Rampant Vulnerability Abuse Leading to 204 Percent Increase in Ransomware Victims

Ransomware groups shift focus to return-on-investment targeting critical industries

Akamai Technologies, Inc., a leading cloud company responsible for enabling and safeguarding online activities, has recently published a fresh edition of its State of the Internet report. This report highlights the dynamic changes within the realm of ransomware. Titled “Ransomware on the Move: Exploitation Techniques and the Active Pursuit of Zero-Days,” the report outlines a significant 204 percent surge in the total count of ransomware victims across the Asia-Pacific and Japan (APJ) region during the period between Q1 2022 and Q1 2023. A major contributing factor to this increase is the utilization of Zero-Day and One-Day vulnerabilities. Interestingly, the study identifies a notable shift in ransomware strategies, with groups increasingly concentrating on pilfering files, specifically sensitive data, as a primary means of extortion. This shift signifies that conventional file backup solutions are no longer sufficient in countering ransomware threats.

Upon closer inspection of the data, it becomes evident that critical infrastructures within the APJ region have become prime targets. The five most vital industries in the APJ region susceptible to ransomware attacks, including manufacturing, business services, construction, retail, as well as energy, utilities, and telecommunications, face ongoing risks if cybersecurity standards are not bolstered.

The upswing in ransomware incidents can be attributed to the change in tactics by attackers. They have transitioned from relying on phishing tactics to actively exploiting vulnerabilities, aiming to capitalize on unknown security weaknesses and infiltrate corporate networks for deploying ransomware. Leading this landscape is LockBit, a dominant Ransomware-as-a-Service provider, which is responsible for 51 percent of attacks in APJ between Q3 2021 and Q2 2023. Following LockBit, the ALPHV and CL0P ransomware groups contribute to the majority of attacks.

Key findings from the report, “Ransomware on the Move: Exploitation Techniques and the Active Pursuit of Zero-Days,” include:

  • LockBit stands out as the most prevalent ransomware across various industries in APJ. It accounts for 60 percent of attacks in manufacturing, 55.8 percent in business services, 57.7 percent in construction, 45.8 percent in retail, and 28.6 percent in energy.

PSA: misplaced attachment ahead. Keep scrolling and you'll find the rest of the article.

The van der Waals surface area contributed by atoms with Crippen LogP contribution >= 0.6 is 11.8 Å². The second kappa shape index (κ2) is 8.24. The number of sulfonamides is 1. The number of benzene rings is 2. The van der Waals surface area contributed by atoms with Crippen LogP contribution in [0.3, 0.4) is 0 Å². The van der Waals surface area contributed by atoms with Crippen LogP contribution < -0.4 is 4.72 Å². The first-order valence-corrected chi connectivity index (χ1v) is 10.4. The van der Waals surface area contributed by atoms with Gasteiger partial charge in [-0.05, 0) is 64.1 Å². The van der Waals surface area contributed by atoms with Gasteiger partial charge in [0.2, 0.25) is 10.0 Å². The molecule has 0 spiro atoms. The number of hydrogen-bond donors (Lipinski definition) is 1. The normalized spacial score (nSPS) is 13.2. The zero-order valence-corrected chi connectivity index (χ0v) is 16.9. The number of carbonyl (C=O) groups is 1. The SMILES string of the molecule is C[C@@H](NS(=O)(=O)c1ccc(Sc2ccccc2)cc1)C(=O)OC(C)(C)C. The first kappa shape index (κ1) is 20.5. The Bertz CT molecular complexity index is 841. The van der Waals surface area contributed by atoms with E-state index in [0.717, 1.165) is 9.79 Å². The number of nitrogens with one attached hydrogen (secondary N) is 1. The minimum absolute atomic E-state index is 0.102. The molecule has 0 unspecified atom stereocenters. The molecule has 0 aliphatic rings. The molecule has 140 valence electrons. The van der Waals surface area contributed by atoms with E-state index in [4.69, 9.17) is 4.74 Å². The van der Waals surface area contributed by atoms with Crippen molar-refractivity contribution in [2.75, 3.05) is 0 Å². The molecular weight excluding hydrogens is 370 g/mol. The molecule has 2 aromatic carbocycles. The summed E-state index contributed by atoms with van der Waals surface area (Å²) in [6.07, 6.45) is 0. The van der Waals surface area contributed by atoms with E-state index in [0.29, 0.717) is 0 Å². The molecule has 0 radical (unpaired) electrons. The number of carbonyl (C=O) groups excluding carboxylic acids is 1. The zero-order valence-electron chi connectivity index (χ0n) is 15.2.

• The CL0P ransomware group is vigorously exploiting Zero-Day vulnerabilities like MOVEit, which played a role in the surge of ransomware victims in Q1 2023 and ongoing events in June of the same year.
  • Small-to-medium sized enterprises (SMEs) with revenues up to US$50 million constitute the majority of ransomware victims in APJ.
  • An intriguing revelation is the increased targeting of file exfiltration as the primary method of extortion, highlighting the inadequacy of file backup solutions in ransomware protection.
  • Notably, organizations that have experienced multiple ransomware attacks are over six times more likely to face a subsequent attack within three months of the initial incident.

Dean Houari, Director of Security Technology and Strategy at Akamai, emphasized the evolving tactics of ransomware attackers, underlining the need for enhanced collaboration between the private and public sectors across the APJ region to counter these growing threats effectively.

Houari further advises businesses, particularly SMEs in APJ, to adopt a zero-trust architecture, starting with software-defined microsegmentation, as a means to effectively mitigate the continually evolving cyberattacks, including Ransomware-as-a-Service. This approach aims to safeguard critical assets, preserve business reputation, and ensure uninterrupted business operations in the face of diverse attack strategies employed by cybercriminal groups.

For more comprehensive insights, the security community can engage with Akamai’s threat researchers through the Akamai Security Hub and can follow the research team on Twitter at @Akamai_Research.

Methodology-wise, the ransomware data used for this report was sourced from approximately 90 different ransomware groups’ leak sites. These groups often share details of their attacks, such as timestamps, victim names, and domains. However, the success of these reported attacks was not a focal point of this research. Instead, the study centered on the reported victims. The analysis encompassed quantifying unique victims within each category, combining this data with information from ZoomInfo to provide additional context about victims’ location, revenue range, and industry. All data was collected over a 20-month period from October 1, 2021, to May 31, 2023.

In a landscape where the digital realm intertwines with every aspect of our lives, Akamai Technologies, Inc. emerges as a steadfast protector against the ever-evolving specter of ransomware. As revealed in their comprehensive report, “Ransomware on the Move: Exploitation Techniques and the Active Pursuit of Zero-Days,” the threats are not only growing but also morphing in ways that demand our constant vigilance. The report’s insights underscore the pressing need for organizations to adapt, fortify, and collaborate to fend off these increasingly sophisticated attacks. As technology advances, so does the dark side of its potential. Akamai’s report serves as a stark reminder of the imperative to stay ahead in this digital arms race, fortifying our defenses to ensure the safety of our data, the stability of our systems, and the resilience of our interconnected world.